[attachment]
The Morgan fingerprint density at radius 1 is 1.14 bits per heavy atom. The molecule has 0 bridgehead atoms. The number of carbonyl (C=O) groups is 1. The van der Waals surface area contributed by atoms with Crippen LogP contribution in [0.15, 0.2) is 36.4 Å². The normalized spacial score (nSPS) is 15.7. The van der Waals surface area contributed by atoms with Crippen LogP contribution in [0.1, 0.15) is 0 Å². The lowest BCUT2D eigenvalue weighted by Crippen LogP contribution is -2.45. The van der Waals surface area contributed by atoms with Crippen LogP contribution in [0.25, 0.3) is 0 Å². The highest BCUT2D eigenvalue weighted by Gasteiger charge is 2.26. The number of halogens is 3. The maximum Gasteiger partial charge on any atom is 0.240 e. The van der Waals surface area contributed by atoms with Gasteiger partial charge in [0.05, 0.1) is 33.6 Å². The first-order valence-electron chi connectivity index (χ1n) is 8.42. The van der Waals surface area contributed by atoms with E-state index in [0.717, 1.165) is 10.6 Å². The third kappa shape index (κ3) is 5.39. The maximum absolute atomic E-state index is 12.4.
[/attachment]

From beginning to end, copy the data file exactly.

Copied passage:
The Morgan fingerprint density at radius 1 is 1.14 bits per heavy atom. The molecule has 0 bridgehead atoms. The number of carbonyl (C=O) groups is 1. The van der Waals surface area contributed by atoms with Crippen LogP contribution in [0.15, 0.2) is 36.4 Å². The normalized spacial score (nSPS) is 15.7. The van der Waals surface area contributed by atoms with Crippen LogP contribution in [0.1, 0.15) is 0 Å². The lowest BCUT2D eigenvalue weighted by Crippen LogP contribution is -2.45. The van der Waals surface area contributed by atoms with Crippen LogP contribution in [0.25, 0.3) is 0 Å². The highest BCUT2D eigenvalue weighted by Gasteiger charge is 2.26. The number of halogens is 3. The maximum Gasteiger partial charge on any atom is 0.240 e. The van der Waals surface area contributed by atoms with Gasteiger partial charge in [0.05, 0.1) is 33.6 Å². The first-order valence-electron chi connectivity index (χ1n) is 8.42. The van der Waals surface area contributed by atoms with E-state index in [0.717, 1.165) is 10.6 Å². The third kappa shape index (κ3) is 5.39. The maximum absolute atomic E-state index is 12.4.